Bradley Manning News:

  • The US Air Force is recruiting high school students for cyber security jobs, which involves a "Bradley Manning simulation" where "students were expected to search a mannequin for small hidden storage devices that might contain classified data."
  • The Bradley Manning Support Network is asking people to call Attorney General Eric Holder to protest solitary confinement, which Bradley faced eleven months
  • A supporter has created a video which asks, if you saw evidence of murder, torture, and lies, what would you do?


Upcoming Dates & Events:

April 19-28: Performances of "The Radicalization of Bradley Manning" held between these dates in schools across Wales.

April 19: "WikiLeaks, Assange, and Defending Democracy" panel at BMW Edge in Melbourne, 6:30PM, with Christine Assange, Scott Ludlam, Lizzie O'Shea, Bernard Keane, and Greg Barns.

April 20: Julian Assange's 500th day of detainment without charge.

April 23: Bradley Manning's 700th day of imprisonment without trial.

April 24-26: Bradley Manning's next set of pre-trial hearings. Support events planned worldwide.

April 27-28: Kristinn Hrafnsson to speak at the International Journalism Festival in Perugia, Italy at panels "Whistleblowers and anonymous leaks: can the media do without them?" (27/4) and "Dossier WikiLeaks. Segreti italiani" (28/4).

May 23: Julian Assange to speak at Enterprise Information Management Congress 2012 in The Netherlands.

May 27: "Incident in New Baghdad" to air on The Documentary Channel, 8PM.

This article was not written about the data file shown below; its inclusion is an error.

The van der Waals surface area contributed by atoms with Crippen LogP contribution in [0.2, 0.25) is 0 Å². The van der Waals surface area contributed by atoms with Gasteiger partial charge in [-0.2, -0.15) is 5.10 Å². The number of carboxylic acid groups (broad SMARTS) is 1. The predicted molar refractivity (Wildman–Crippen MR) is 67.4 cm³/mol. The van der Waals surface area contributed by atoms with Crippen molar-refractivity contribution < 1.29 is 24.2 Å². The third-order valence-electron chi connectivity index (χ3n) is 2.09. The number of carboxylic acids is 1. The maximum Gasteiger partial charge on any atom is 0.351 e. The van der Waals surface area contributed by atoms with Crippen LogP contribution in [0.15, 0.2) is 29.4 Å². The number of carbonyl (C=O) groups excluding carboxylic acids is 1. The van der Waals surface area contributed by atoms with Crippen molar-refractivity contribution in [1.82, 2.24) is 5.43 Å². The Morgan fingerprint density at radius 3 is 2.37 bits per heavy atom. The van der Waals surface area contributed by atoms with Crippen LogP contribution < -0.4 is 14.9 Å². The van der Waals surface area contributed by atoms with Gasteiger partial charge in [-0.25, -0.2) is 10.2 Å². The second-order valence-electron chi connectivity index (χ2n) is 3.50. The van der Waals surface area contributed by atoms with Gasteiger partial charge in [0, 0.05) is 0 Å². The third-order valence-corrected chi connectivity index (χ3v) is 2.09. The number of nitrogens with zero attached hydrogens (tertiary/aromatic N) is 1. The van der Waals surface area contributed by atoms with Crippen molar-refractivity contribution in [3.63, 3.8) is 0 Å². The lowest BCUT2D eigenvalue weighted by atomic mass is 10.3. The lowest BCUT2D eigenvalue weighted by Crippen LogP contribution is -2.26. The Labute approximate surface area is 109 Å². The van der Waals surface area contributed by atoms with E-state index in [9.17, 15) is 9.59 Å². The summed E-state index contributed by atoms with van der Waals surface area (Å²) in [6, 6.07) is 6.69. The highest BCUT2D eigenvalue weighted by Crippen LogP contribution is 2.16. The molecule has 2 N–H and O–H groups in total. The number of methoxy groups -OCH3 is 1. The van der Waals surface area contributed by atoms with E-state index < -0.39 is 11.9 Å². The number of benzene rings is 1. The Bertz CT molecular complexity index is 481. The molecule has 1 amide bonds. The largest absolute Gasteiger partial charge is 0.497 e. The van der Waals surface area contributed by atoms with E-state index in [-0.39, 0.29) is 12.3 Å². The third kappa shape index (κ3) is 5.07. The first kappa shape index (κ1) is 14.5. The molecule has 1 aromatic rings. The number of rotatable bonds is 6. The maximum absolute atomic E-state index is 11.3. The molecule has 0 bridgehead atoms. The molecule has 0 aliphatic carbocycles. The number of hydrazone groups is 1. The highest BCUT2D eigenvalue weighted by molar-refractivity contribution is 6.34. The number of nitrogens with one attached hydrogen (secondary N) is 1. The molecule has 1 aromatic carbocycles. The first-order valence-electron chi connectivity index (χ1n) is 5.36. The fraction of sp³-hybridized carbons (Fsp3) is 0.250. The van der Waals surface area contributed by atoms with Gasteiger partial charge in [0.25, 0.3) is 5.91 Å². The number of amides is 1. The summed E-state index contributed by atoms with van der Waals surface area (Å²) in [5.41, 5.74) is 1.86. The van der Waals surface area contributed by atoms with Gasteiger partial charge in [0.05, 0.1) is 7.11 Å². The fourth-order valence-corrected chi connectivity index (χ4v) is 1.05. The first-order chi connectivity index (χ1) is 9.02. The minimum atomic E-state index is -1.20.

2012-04-19 Breaking the Silence: Beyond the Doctrine of Nihilism

Image Credit - idlewild606

"If a tree falls in a forest and no one is around to hear it, does it make a sound?" This familiar philosophical question came to my mind in response to a friend's challenge of my support for WikiLeaks and call for investigation into the recent shooting of a black teen in Florida. She said, "How do you know what the truth is? How do you know that George Zimmerman didn't act in self-defense? How do you know that Julian Assange didn't sexually assault women in Scandinavia? ... Unless you get on an airplane, go the scene of the action, and see for yourself, you can't be absolutely certain. You can check and crosscheck multiple different sources and you can draw reasonable inferences, but you still have to inject a certain amount of faith unless you conduct your own personal investigation".

It is true. We were not there at the moment of Trayvon Martin's death. Someone pulled the trigger and as a result the young man was dead. At the moment of his death, the neighbor's 911 call recorded someone crying for help. Someone was being threatened. Was it Zimmerman or Martin? We don't know if this was a murder or an act of self defense by Zimmerman. When the tree fell down, we were not in the woods to hear it.